Ideally, an inexperienced geologist finds work with an experienced one, who provides direction, suggestions, and critical review of work accomplished. Projects may include collecting and organizing data, making maps and cross sections, analyzing producing fields, working out the geologic history of an area, and proposing ideas for exploration and development wells.
Office space, access to geological data, and a minimum wage of $5 to $10 per hour is provided. When the young geologist has attained some proficiency in prospecting, perhaps within a year or so, and is actually contributing to the employer's success, his employment situation is reviewed. Salary levels can then be adjusted to reflect the geologist's acquired effectiveness. If wages can not be increased, the employer should aid the young geologist in finding work elsewhere where the salary levels are higher.
Several local geological societies have formalized the concept of geological apprenticeships into a program. They solicit individuals and companies who are willing to consider hiring young geologists at minimal wages, and help young jobseekers to get interviews with them. Even though local geological societies may not have such a program well established, many employers are receptive to the concept and are willing to discuss employment with you on such a basis.
As a job seeker, you should determine what is the minimum acceptable wage requirement before you talk with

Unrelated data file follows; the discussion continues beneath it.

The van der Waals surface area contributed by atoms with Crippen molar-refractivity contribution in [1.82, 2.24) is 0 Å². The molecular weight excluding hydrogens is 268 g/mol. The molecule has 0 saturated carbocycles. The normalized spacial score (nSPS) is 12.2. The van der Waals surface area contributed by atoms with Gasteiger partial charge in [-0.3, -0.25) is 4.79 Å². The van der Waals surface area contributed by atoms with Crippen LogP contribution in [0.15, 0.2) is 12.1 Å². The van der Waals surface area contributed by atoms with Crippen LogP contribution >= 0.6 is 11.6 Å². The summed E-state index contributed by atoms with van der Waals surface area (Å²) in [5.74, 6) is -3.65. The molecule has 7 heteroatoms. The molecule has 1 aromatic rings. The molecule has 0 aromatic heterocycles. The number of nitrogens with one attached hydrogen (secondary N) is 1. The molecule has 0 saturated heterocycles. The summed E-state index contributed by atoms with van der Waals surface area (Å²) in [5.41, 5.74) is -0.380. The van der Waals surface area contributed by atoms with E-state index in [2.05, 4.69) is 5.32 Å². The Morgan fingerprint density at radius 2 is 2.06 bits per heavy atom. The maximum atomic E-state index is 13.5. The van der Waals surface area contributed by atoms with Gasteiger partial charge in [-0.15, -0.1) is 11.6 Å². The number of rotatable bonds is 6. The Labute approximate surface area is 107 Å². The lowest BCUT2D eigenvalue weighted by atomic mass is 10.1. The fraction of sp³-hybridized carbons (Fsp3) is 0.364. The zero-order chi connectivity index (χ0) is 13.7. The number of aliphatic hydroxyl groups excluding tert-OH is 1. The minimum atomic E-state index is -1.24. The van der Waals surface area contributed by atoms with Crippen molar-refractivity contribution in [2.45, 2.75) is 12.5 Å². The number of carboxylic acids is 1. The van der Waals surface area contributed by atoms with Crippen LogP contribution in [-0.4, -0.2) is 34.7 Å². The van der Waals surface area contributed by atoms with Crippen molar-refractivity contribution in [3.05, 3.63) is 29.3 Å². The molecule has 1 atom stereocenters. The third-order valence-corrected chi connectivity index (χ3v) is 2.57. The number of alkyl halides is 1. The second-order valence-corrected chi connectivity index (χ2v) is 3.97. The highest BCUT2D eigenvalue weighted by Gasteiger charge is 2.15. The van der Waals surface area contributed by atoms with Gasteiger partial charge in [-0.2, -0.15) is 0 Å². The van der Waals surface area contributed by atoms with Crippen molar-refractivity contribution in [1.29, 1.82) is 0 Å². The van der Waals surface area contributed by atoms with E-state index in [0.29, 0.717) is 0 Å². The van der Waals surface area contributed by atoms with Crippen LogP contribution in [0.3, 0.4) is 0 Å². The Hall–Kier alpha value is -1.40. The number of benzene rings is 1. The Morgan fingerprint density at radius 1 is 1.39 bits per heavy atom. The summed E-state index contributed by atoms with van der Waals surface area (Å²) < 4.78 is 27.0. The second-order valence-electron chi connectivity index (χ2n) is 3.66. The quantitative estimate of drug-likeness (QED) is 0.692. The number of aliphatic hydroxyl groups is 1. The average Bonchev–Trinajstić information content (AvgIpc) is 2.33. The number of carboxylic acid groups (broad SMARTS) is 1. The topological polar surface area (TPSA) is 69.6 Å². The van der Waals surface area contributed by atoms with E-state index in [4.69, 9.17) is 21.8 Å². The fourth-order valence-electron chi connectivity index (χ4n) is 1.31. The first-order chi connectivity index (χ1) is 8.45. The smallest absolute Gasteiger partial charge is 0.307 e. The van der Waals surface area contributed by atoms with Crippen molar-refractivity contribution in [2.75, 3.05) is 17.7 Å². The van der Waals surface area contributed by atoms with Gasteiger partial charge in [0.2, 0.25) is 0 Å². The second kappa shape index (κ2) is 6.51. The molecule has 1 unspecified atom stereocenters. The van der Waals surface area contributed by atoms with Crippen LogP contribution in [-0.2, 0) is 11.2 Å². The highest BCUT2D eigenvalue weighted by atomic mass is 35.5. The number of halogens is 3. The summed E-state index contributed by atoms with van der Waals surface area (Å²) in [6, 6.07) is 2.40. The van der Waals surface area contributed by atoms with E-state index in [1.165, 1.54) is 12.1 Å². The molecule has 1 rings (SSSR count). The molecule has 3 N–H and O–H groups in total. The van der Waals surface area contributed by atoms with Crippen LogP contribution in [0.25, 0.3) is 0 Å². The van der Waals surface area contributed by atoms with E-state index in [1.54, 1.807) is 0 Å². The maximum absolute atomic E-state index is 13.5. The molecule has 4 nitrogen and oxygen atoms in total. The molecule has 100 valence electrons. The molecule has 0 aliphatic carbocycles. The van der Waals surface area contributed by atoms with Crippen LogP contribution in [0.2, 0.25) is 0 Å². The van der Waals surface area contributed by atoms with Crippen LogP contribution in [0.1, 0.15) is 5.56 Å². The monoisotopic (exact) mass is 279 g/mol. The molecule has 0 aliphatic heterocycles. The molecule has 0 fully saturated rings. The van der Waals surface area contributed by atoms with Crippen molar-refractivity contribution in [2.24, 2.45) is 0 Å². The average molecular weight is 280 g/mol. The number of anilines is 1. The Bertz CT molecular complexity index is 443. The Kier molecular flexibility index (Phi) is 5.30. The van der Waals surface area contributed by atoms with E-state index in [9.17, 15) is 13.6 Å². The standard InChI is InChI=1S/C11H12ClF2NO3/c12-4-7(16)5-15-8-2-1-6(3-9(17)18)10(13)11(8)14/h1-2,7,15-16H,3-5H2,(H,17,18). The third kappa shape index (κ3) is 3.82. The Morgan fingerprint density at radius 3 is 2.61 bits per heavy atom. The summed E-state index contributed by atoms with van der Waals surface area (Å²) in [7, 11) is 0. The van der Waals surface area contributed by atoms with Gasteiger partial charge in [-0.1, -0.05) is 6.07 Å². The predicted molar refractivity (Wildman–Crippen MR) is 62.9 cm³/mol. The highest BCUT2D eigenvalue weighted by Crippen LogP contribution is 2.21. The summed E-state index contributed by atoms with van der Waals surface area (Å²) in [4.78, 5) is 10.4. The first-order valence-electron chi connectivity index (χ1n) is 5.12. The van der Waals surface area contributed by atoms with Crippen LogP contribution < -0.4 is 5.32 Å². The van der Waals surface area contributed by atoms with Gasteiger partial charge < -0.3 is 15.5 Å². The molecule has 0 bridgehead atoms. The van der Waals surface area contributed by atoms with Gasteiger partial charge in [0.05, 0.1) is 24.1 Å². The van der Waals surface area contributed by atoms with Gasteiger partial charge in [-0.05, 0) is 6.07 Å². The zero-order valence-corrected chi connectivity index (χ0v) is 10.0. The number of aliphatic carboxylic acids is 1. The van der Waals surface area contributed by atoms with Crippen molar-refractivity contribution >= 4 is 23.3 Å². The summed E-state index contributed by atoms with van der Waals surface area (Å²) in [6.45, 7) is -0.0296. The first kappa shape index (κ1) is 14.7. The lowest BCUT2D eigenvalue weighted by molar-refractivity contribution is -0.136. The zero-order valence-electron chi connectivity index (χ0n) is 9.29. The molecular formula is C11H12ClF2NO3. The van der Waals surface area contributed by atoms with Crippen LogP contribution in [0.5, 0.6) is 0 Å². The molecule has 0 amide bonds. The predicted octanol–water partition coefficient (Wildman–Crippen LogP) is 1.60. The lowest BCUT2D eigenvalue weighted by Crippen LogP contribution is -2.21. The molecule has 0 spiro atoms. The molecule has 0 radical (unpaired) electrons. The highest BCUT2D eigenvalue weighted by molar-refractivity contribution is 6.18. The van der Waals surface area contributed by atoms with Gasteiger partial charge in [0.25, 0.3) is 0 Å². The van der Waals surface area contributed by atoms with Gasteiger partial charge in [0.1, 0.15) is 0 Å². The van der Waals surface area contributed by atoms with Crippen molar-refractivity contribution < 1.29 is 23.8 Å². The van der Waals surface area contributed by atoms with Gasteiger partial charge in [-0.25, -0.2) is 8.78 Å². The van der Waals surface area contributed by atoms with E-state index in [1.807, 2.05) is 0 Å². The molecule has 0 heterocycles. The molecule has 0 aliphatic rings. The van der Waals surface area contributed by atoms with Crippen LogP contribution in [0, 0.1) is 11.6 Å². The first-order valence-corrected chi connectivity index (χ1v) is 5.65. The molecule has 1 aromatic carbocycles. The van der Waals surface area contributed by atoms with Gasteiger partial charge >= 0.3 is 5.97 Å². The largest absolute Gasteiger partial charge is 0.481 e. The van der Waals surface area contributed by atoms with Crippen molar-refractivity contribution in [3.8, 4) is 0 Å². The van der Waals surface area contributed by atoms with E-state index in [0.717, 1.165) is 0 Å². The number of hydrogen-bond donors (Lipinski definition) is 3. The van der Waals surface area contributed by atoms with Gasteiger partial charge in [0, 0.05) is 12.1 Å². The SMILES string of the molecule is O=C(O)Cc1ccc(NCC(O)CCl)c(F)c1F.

prospective employer. Be prepared to propose a geological apprenticeship if you believe a job opportunity may exist but sense that the employer is unable or unwilling to pay a full starting rate.
ADVERTISEMENTS AND EMPLOYMENT AGENCIES
Young graduates often ask if they should place employment-wanted ads in magazines and newspapers, or contact employment agencies for help.
In my opinion, it will do little good for an inexperienced graduate to advertise for employment in industry publications. Employers do not usually look in publications for such help and I personally know of few ads placed by new graduates that have been successful. However, if you have a professional speciality or some experience in exploration, you may get some response.
You should regularly review the help wanted ads in newspapers and industry publications. Employers who live in remote areas or offer jobs with few possibilities for advancement often have difficulty finding and keeping help, and are more likely to run ads or use employment agencies.
Most employment agencies will offer little help to you. They are more interested in working with experienced explorationists, specialists, or management people whose placement can earn large fees. They do not want to spend time working with anyone who may be difficult to place and/or earn them a small fee.
Many local geological societies have established employment committees as an aid both to their members who need geological help, and to unemployed geologists who are looking for work. Commonly the committee chairman keeps resumés on file of the "help wanted" and "positions wanted" people, and members and graduates can make arrangements to review the files.
Some societies publish in their society newsletter new employment listings. If you plan to look for work in an area that has a geological society, you should contact the society directly to learn if they can provide help. If you submit a resumé to a society, you should indicate on the form if you are available for part-time employment or as a "geological apprentice."
Preface | Attitudes | Employment Conditions In Industry
Preparing for a Career in Petroleum Geology | Who are the Employers
Contacting Employers Effectively | Alternative Strategies | References